I describe myself as a “friendly introvert.” I can spend days or weeks by myself without feeling lonely; it’s also easy for me to meet new people and make friends. I keep in touch with close friends by phone, email, Instagram, and letters. On long journeys I also often feel a sense of closeness with non-human animals, plants, and all of nature. I genuinely experience nature as relational, and this means I rarely feel alone.
Where Do I Actually Work?
I often work in my tent. I also work in libraries, coffee shops, grocery stores, restaurants, public parks, campsites, and gas stations. This winter I spent several months working under an actual rock. That was probably my favorite office of all time. The rock was on a hillside and had a shallow cave underneath. Amazingly, I got cell reception. I had several officemates, including a hummingbird and a family of friendly rats.
I usually type on my Samsung Galaxy A53 Android phone with my Zagg Flex Universal Keyboard.
The Zagg Flex Universal Keyboard also works with my iPad Mini. The iPad Mini isn’t essential, but I find it useful for desktop functions. I use it to update my website and to plan routes on apps like Ride with GPS.
It’s definitely annoying to use an Android phone alongside an iPad. However, I’ve always had an Android phone and after trying three different Android tablets, I gave up and settled on the iPad Mini. It’s the best and it’s worth the hassle.
When I hiked the Florida Trail I didn’t have the iPad yet, so I did all my desktop work on public computers at local libraries. This works too.
Protection and Adapters
I also carry a variety of backup SD cards and adapters, including a Vanja 3-In-1 USB Adapter and a Rankie USB Adapter. These adapters are tiny and provide redundancy for reading and moving files between devices.
Interviews and Work Flow
I always work in Google Drive. This allows me to access all my documents from any device, anywhere. I save my documents so I can work on them offline.
I record interviews by putting my phone on speakerphone and recording the conversation with my RECJOY USB voice recorder. I also record with my iPad’s voice recorder as a backup.
After I record an interview, I save it to Google Drive and transcribe it later as needed. For video chats, I attach my phone to my Kodak Tripod with an adapter that came with the tripod.
When I’m working in noisy places, my Sony Bluetooth Headphones are essential. I mostly listen to haunting violin covers of pop songs. I don’t know why. Maybe it’s an intuitive, cathartic response to my feelings about pop culture. Please feel free to give me new music recommendations.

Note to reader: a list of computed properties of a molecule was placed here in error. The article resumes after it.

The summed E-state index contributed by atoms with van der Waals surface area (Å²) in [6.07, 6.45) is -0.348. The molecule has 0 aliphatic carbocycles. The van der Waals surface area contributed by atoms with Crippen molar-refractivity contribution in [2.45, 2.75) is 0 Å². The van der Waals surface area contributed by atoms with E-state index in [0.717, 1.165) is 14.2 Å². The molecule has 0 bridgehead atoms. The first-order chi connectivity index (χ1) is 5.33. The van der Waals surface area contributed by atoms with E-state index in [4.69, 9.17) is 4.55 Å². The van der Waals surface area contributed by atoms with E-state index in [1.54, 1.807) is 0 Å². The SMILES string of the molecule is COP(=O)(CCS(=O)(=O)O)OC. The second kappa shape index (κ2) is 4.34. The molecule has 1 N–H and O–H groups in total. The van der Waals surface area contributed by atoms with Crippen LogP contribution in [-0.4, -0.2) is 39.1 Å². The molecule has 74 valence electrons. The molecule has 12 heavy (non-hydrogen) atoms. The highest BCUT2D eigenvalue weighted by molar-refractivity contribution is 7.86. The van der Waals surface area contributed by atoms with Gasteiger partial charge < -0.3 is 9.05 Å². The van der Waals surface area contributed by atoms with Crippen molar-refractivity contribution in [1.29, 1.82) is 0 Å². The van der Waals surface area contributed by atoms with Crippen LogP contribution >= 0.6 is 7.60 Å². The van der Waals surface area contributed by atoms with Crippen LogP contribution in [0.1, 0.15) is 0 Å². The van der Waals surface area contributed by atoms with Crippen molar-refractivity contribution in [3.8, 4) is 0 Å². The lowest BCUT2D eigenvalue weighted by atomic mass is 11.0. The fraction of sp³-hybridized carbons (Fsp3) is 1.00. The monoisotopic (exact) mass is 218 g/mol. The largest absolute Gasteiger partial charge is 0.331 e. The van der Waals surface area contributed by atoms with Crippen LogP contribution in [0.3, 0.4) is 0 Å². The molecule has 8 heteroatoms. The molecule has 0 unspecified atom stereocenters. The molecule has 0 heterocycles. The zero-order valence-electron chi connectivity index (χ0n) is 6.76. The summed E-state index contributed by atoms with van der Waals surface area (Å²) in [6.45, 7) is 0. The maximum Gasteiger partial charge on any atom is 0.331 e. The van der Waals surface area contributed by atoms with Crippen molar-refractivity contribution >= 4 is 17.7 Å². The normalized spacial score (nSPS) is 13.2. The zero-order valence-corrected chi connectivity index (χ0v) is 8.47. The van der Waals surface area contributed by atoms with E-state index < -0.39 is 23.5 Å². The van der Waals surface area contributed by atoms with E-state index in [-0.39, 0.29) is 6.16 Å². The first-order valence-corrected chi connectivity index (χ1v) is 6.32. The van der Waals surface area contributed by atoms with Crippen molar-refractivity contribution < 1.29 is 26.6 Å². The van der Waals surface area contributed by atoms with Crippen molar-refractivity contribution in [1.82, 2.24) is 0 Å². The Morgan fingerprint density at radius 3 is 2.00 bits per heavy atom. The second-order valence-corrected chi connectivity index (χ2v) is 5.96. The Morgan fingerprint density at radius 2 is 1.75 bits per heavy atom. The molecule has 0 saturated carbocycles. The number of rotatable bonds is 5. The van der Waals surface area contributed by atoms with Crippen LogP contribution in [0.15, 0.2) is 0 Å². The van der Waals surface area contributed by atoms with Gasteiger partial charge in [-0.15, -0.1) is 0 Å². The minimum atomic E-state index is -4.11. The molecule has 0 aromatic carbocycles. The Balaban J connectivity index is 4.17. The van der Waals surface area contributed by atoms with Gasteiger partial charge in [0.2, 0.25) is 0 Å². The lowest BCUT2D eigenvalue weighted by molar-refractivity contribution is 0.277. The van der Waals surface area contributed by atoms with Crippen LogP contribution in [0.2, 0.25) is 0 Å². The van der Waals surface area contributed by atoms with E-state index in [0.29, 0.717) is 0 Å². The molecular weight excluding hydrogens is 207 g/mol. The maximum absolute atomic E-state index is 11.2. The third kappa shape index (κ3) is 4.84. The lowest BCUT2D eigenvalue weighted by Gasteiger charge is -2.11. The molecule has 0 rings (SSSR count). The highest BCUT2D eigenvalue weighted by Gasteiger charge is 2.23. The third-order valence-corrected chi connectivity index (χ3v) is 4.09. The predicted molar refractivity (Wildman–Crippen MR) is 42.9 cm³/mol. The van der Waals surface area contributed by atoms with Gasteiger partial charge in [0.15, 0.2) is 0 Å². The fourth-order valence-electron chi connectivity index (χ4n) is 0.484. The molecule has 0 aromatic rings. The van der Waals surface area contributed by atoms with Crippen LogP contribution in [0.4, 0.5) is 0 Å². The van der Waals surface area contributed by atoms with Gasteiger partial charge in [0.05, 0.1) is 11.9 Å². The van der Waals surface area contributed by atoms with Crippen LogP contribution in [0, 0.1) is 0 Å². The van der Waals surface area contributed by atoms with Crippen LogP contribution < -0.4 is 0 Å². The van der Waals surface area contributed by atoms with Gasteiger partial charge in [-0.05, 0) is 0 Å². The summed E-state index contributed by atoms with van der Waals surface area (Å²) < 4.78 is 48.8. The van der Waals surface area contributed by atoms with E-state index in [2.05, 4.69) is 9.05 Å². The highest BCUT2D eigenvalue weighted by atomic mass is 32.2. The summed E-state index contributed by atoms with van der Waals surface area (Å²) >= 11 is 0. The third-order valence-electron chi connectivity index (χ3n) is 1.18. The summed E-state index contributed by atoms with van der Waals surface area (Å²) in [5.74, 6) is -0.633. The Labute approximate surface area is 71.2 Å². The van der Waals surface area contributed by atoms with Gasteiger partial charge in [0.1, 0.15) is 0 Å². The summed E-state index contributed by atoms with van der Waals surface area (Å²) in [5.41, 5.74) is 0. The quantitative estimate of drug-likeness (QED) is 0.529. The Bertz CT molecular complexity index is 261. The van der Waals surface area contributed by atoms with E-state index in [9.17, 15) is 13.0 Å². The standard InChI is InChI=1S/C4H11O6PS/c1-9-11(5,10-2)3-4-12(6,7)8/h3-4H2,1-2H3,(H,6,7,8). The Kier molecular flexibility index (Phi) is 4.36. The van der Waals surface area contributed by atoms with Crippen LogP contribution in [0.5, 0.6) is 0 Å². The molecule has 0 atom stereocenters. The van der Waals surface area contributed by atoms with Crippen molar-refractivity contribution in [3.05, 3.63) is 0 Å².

I use unlocked devices with prepaid data chips. In my phone I have a Mint Mobile chip, which gives me access to T-Mobile. In my tablet I have a Visible chip, which gives me access to Verizon.
If I’m in an area where only one of those service providers is available (either Verizon or T-Mobile), I can still toggle back and forth between devices by using my mobile hotspot. This has been key for maximizing my access to data and phone service. In towns, I also use public wifi at cafes, libraries, and gas stations.
I carry power banks and charge them with a solar panel or at outlets.
A power bank is an external battery, and mAh (milliamp hours) represents the amount of power the battery can hold.
Realistically this is more power than I need, but I prefer to keep my margins for error wider rather than smaller. For reference, most people I know who do long bikepacking and backpacking trips carry 10,000 to 20,000 mAh worth of power banks, which they charge exclusively at outlets (whereas I currently carry 30,000 mAh plus a solar panel).
I charge my power banks with a 15 watt Anker PowerPort Lite Solar Panel, and supplement with outlets whenever I find them. I pay close attention to my power usage. I put my solar panel in the sun from sunrise to sunset, either at my campsite or strapped to the back of my bike. Every evening, I top off all my electronics with my newly filled power banks.
On a sunny day my solar panel can fully fill one 10,000 mAh battery bank. However, I recently damaged the panel when I flipped my bike on a sandy shoulder, so I need to replace it with a new one. Unfortunately this solar panel has been discontinued, so I’ll have to try something different.